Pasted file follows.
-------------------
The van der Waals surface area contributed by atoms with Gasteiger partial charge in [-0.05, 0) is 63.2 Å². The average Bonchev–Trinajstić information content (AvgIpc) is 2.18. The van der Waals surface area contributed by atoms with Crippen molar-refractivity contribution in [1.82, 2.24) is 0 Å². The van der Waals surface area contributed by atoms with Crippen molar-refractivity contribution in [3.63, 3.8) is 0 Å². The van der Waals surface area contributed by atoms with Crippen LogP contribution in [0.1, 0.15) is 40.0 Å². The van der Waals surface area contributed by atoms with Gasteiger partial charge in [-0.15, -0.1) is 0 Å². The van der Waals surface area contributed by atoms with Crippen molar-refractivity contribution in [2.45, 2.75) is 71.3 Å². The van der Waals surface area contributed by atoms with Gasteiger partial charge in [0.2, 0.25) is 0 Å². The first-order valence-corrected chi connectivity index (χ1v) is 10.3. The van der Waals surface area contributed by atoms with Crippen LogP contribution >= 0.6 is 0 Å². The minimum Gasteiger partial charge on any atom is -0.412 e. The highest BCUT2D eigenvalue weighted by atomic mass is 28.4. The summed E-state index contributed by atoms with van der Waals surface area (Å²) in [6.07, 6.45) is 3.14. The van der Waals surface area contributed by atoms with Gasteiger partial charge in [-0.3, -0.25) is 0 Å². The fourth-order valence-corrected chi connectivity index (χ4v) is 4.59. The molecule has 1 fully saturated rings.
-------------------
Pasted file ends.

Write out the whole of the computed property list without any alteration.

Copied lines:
The van der Waals surface area contributed by atoms with Gasteiger partial charge in [-0.05, 0) is 63.2 Å². The average Bonchev–Trinajstić information content (AvgIpc) is 2.18. The van der Waals surface area contributed by atoms with Crippen molar-refractivity contribution in [1.82, 2.24) is 0 Å². The van der Waals surface area contributed by atoms with Crippen molar-refractivity contribution in [3.63, 3.8) is 0 Å². The van der Waals surface area contributed by atoms with Crippen LogP contribution in [0.1, 0.15) is 40.0 Å². The van der Waals surface area contributed by atoms with Gasteiger partial charge in [-0.15, -0.1) is 0 Å². The van der Waals surface area contributed by atoms with Crippen molar-refractivity contribution in [2.45, 2.75) is 71.3 Å². The van der Waals surface area contributed by atoms with Gasteiger partial charge in [0.2, 0.25) is 0 Å². The first-order valence-corrected chi connectivity index (χ1v) is 10.3. The van der Waals surface area contributed by atoms with Crippen LogP contribution >= 0.6 is 0 Å². The minimum Gasteiger partial charge on any atom is -0.412 e. The highest BCUT2D eigenvalue weighted by atomic mass is 28.4. The summed E-state index contributed by atoms with van der Waals surface area (Å²) in [6.07, 6.45) is 3.14. The van der Waals surface area contributed by atoms with Gasteiger partial charge in [-0.3, -0.25) is 0 Å². The fourth-order valence-corrected chi connectivity index (χ4v) is 4.59. The molecule has 1 fully saturated rings.